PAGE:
The Arctic Biodiversity Assessment
The Conservation of Arctic Flora and Fauna (CAFF), the biodiversity working group of the Arctic Council has released the “Arctic Biodiversity Assessment,” a report containing the best available science informed by traditional ecological knowledge on the status and trends of Arctic biodiversity and accompanying policy recommendations for biodiversity conservation.
|Arctic musk ox © Lars Holst Hansen / ARC-PIC.com|
The Arctic Biodiversity Assessment (ABA), involving over 260 scientists, has been produced by some of the world’s leading experts and was presented to the Foreign Ministers of the Arctic Council countries at the Arctic Council Ministerial on 15 May. This major circumpolar effort provides a much needed description of the state of biodiversity in the Arctic and:
- creates a baseline for use in global and regional assessments of Arctic biodiversity
- provides up-to-date knowledge gathered from scientific publications supplemented with insights from traditional knowledge holders;
- identifies gaps in the data record;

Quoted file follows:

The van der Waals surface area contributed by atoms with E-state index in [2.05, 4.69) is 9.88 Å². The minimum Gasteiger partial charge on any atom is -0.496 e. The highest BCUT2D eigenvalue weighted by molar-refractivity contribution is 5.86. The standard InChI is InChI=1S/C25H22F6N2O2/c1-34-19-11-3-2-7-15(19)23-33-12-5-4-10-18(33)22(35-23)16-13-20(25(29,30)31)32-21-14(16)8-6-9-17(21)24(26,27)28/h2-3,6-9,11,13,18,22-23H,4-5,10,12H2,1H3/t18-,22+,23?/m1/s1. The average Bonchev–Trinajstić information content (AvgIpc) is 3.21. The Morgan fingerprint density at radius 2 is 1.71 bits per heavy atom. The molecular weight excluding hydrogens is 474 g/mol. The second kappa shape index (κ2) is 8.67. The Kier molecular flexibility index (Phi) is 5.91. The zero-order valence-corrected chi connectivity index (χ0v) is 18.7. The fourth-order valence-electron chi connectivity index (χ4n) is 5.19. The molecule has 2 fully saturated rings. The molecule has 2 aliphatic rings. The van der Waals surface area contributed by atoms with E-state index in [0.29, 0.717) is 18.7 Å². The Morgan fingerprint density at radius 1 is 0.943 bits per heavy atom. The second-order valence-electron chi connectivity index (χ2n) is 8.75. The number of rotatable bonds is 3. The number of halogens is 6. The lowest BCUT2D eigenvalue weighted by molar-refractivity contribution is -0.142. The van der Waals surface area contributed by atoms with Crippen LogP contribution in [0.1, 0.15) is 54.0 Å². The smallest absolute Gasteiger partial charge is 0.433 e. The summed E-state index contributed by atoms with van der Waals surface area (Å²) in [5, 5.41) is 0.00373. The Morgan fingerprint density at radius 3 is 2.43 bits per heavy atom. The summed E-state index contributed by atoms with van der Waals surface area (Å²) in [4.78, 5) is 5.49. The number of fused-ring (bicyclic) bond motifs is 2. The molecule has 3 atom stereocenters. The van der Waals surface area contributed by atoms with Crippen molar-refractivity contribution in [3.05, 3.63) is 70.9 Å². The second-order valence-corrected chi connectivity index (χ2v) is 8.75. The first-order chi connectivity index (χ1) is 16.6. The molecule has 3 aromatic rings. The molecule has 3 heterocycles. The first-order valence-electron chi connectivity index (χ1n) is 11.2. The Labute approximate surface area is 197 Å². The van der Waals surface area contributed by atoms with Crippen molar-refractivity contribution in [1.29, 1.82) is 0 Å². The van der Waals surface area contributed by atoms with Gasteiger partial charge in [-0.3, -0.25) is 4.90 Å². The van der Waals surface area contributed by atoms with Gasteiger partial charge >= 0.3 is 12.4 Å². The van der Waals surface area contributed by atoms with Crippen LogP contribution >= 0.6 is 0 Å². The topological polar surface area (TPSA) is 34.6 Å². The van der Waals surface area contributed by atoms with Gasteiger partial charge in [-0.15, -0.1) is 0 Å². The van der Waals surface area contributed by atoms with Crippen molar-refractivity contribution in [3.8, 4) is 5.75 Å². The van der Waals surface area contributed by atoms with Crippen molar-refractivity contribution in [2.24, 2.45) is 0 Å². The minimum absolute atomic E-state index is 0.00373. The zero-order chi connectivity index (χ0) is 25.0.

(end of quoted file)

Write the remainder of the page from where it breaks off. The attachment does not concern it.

- describes key mechanisms driving change; and
- presents science-based suggestions for action on addressing major pressures on Arctic biodiversity.
The Arctic Council, established in 1996 as a high level intergovernmental forum, provides a means for promoting cooperation, coordination and interaction among the Arctic States (Canada, Finland, Denmark with Greenland and the Faroes, Iceland, Norway, Russian Federation, Sweden, USA), with the involvement of different Arctic indigenous communities, on issues of sustainable development and environmental protection in the Arctic region (www.arctic-council.org).
The recommendations from the ABA will help shape Arctic conservation in the years to come and recommend the safeguarding of important habitats such as wetlands. It articulates how the environment is changing and signals to policymakers what needs to be done to secure the ecosystems and species that people rely on for life and livelihood. Arctic biodiversity is being degraded, but decisive action taken now can help sustain the vast, relatively undisturbed ecosystems of tundra, mountains, fresh water and seas and the valuable services they provide, says the report. This globally unique opportunity for proactive action can minimize or prevent problems that would be costly or impossible to reverse in the future.
In February 2013, Ramsar's Senior Regional Advisor for Europe attended CAFF's biennial meeting in Yakutsk on the shores of the frozen Lena river in Siberia (see report here). The meeting served to also explore best ways of cooperation between CAFF and Ramsar in a terrestrial area of which more than 60% is wetland, with currently 68 designated Ramsar Sites. Working together, CAFF and Ramsar will be able to better understand changes in the fragile and unique Arctic ecosystems and their services.
More information here: www.arcticbiodiversity.is